7.  Human activity continued to spark a new kind of “living pollution” in the North Country, from the spread of noxious invasive species like Giant Hogweed and Spiny water flea to the explosion of toxic blue green algae on Lake Champlain.  We know how to clean up oil spills and PCBs.  But what do we do when our agriculture and recreation open the door to pollution that, you know, reproduces?

6.  The Hudson River Black River Regulating District won a victory in the courts in May that will allow it to bill county governments for its flood-control services.  This sounds arcane, I know, but the HRBRRD manages dams, reservoirs and waterflows across much of the Adirondack-North Country, from Watertown to Great Sacandaga.  Without this victory, the organization was teetering toward insolvency.

5.  Teresa Sayward, the Republican pioneer who crusaded for same-sex marriage in New York state, chose not to seek re-election to her Willsboro-based Assembly seat.  She faced enormous heat from social conservatives for her stance.  Yet she was, for decades, one of the most level-headed politicians in the region, and would have had a very real shot at being her region’s next state Senator.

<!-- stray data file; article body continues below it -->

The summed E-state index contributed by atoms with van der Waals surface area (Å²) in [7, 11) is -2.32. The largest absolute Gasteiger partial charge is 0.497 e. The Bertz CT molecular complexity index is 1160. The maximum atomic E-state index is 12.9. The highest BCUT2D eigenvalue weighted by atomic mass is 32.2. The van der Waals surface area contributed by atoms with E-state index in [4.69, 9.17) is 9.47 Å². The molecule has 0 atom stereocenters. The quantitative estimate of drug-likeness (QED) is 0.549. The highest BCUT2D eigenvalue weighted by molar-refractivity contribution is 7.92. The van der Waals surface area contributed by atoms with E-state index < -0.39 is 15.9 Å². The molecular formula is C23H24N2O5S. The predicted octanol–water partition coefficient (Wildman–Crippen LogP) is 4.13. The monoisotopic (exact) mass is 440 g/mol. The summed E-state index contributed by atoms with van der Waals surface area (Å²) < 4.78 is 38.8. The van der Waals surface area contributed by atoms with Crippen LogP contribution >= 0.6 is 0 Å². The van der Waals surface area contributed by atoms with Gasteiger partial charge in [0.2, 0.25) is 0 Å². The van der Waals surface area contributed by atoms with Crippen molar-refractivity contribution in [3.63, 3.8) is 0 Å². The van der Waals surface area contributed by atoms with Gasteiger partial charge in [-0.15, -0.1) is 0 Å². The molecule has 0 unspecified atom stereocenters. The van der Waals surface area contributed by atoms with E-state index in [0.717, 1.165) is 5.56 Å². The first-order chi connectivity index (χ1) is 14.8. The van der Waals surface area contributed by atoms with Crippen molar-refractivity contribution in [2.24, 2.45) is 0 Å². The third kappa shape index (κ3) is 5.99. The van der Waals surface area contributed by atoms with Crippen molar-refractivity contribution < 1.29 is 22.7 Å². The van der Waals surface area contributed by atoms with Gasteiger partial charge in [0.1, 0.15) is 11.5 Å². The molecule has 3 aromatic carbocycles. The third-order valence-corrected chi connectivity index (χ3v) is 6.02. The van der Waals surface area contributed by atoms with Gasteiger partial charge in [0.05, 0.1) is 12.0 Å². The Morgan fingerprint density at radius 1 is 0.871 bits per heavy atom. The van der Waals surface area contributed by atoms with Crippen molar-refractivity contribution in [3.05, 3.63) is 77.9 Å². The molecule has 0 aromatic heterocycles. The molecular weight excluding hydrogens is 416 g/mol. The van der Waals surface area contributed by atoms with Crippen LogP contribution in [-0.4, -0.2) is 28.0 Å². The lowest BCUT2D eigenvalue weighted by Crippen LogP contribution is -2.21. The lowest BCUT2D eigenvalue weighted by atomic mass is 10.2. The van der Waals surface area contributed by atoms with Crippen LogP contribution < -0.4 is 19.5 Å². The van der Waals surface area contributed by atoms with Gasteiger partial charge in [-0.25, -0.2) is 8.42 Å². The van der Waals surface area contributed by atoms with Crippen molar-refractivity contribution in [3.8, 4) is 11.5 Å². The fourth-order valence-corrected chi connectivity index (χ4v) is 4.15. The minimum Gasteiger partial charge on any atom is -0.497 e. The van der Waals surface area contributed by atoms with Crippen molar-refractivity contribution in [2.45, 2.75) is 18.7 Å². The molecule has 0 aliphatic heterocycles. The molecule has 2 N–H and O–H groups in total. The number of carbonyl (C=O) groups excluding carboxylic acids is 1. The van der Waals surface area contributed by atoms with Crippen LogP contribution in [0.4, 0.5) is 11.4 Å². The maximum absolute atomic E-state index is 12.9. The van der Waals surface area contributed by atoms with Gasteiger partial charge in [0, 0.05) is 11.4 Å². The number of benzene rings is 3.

4.  The North Country’s priest shortage continued to deepen.  For decades, the Roman Catholic church has been an essential part of the region’s fabric, a role defined in significant measure by priests dispatched from the Diocese of Ogdensburg.  But the number of priests continues to dwindle, with a third of the region’s RC clergy expected to retire in the next decade alone with few seminarians to replace them.

3. The New York Civil Liberties Union attacked the use of solitary confinement in state prisons statewide, but focused on facilities in the North Country.  In a sweeping report, and in a new lawsuit, the NYCLU set out to change the system by which inmates are placed in lockdown cells in facilities like Upstate Correctional in Malone.  State prison commissioner Brian Fischer has promised an “intense review” of internal procedures.